This summer has been quite a washout. I was hoping my little race team would be trained and ready to compete this season, but apparently Mother Nature had different plans. We’ve gotten so much rain here in Lehigh Valley, PA, our creeks and rivers have been overflowing, trees have been uprooted, and there are even gardens sprouting from people’s gutters. Unfortunately, all of this rain has made it nearly impossible to give my racers any sort of consistent training regimen. Even super experienced pigeon fanciers, like my friend Jim, have had a tough season.
As a result, I’ve decided not to race my birds this season. They’re simply not ready. While I’m a little disappointed about this change of plans, I think it’s the best decision in the long run. My birds’ safety and well being is my top priority. Plus, I’ve learned a lot over the past year in terms of how to care for and train racing pigeons, so I think we’ll all be better prepared for next race season.
Still missing. (Name: Stara. Band: IF 2018 MH 6596)
Thanks to everyone who has reached out to me in the days following Stara’s disappearance. Her absence has been felt deeply. Though we still haven’t seen wing or tail of her, two things happened that have renewed my hope. The first came a week after she disappeared. I received an email with the subject: FOUND PIGEON. Could it be? I wondered as I opened the message. The email was from a couple who lives in Boyertown, PA, which is about an hour southwest of me. They found a lost racing pigeon, and a Google search steered them to my website where they learned about Stara. They provided a phone number and asked me to call them. My fingers were shaking with excitement as I dialed their number. I spoke with the husband, who told me the found pigeon’s race band number. Since I wasn’t at home and didn’t know Stara’s band number off the top off my head, I couldn’t be sure if it was her. So, I described her. White flight feathers. Taupe speckles on her wings. Blue race band. Yep. Yep. Yep. It sounded like a match. To confirm, the man sent me a photo of the found pigeon. Bottom line? It wasn’t her.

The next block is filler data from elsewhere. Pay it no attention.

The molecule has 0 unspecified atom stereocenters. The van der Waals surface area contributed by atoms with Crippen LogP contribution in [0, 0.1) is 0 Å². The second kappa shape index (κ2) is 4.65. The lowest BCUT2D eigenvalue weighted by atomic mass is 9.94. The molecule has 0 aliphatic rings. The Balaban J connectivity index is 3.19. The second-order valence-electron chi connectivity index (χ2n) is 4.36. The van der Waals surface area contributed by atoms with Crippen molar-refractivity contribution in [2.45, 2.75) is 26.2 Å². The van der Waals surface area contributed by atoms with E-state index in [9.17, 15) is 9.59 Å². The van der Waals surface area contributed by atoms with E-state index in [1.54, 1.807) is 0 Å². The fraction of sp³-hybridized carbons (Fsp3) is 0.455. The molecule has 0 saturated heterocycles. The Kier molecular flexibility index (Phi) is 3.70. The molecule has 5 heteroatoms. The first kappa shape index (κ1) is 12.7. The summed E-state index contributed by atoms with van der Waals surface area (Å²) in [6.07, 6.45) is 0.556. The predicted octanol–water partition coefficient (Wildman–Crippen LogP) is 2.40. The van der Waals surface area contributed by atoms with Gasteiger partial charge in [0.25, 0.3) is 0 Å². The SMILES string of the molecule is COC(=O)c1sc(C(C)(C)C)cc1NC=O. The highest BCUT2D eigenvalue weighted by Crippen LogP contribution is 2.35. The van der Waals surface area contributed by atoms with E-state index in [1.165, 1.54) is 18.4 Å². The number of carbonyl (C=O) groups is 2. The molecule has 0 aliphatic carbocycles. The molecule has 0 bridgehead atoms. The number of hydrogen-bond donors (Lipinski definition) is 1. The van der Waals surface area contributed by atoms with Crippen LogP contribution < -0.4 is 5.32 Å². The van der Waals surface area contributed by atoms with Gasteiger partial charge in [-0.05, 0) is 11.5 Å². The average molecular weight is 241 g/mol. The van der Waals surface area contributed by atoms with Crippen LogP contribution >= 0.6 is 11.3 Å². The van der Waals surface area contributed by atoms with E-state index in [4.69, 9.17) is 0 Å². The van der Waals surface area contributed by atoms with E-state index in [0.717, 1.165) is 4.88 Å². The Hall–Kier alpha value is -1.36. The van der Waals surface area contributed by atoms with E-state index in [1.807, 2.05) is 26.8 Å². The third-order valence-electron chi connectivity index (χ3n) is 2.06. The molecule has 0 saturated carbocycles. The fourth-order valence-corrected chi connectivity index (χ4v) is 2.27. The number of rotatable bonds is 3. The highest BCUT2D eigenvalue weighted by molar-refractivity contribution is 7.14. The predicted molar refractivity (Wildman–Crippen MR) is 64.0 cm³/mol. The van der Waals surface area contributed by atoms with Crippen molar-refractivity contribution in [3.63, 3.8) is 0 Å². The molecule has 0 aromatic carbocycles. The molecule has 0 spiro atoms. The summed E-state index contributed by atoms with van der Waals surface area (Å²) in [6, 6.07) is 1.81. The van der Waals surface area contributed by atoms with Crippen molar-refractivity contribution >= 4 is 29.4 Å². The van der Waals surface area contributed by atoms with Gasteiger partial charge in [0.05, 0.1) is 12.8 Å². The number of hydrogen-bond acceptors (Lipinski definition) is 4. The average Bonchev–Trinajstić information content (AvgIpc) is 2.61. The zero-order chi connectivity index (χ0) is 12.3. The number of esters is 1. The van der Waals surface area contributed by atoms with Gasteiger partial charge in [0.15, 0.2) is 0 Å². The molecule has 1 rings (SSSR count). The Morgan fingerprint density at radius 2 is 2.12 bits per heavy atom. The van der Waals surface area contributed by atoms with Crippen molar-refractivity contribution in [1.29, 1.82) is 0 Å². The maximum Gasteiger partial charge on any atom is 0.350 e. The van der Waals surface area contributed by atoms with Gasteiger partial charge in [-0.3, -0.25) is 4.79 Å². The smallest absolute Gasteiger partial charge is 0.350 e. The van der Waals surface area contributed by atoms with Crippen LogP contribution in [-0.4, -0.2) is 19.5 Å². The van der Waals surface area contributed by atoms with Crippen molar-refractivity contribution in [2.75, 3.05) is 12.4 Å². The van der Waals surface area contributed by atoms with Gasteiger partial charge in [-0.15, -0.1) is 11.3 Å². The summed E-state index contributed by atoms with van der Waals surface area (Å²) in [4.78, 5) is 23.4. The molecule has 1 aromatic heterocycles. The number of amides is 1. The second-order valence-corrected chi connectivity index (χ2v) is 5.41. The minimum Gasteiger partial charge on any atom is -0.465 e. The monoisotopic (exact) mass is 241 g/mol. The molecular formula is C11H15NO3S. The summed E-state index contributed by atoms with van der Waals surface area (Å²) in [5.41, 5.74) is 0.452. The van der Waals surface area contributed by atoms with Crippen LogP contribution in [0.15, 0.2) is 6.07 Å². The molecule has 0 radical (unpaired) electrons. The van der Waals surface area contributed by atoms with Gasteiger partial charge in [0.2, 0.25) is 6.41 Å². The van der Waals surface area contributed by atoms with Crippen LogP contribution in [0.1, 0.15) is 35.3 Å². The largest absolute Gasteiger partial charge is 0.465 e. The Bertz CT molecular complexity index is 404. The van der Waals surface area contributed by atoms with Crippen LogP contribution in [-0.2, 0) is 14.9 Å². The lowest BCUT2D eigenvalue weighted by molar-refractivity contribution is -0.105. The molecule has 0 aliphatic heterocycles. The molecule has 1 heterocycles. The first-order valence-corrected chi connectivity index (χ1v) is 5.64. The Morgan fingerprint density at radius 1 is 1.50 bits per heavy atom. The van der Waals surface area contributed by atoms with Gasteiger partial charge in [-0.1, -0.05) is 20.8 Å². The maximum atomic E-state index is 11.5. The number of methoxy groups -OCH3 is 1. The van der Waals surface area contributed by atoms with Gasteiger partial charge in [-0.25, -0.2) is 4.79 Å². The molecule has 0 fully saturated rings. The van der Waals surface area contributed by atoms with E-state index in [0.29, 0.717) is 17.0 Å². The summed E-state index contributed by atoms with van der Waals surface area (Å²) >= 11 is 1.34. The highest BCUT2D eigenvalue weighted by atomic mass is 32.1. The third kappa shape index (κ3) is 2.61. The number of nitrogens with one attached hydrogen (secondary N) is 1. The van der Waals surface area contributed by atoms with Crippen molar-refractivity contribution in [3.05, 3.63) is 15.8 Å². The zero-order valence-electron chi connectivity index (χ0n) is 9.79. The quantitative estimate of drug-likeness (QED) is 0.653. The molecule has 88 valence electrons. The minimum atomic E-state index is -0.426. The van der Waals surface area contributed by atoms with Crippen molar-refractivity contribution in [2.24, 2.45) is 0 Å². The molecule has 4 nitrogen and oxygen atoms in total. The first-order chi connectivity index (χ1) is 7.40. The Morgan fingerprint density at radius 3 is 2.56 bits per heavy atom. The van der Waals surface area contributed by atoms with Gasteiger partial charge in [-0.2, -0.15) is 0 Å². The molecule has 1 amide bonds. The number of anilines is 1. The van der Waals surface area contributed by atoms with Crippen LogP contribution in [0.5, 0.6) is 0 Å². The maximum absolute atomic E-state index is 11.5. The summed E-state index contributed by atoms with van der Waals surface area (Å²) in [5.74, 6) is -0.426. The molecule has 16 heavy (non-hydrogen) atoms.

BUT…the found pigeon’s band number indicated that it was from Mingo Homing Club, which is the club my birds belong to, so I employed Jim’s help and within minutes we tracked down the correct owner. While I’m bummed that the found pigeon wasn’t Stara, I’m thrilled that I was able to help another lost racer find its way home.
The second ray of hope came last week. I was out in the loft feeding my birds, and I did a double take when I realized that my flock of four racing pigeons suddenly contained five. Is Stara here? I wondered as I counted the birds and looked for her familiar feathers. It turned out we didn’t have Stara, but we suddenly had two Zuzus!
I caught the visitor and checked its race band. Fortunately, it had a phone number right on it. So, I called the owner and made arrangements for him to pick her up. In the meantime, I made sure she had plenty of food, water, and no signs of injury. Again, I was bummed that Stara hadn’t returned but happy to help another lost racer find its way home.
While I miss Stara dearly, these two experiences have reminded me not to lose hope. It’s entirely possible that she’s a found pigeon at someone else’s home. In the meantime, my heart (and trap door) remain open.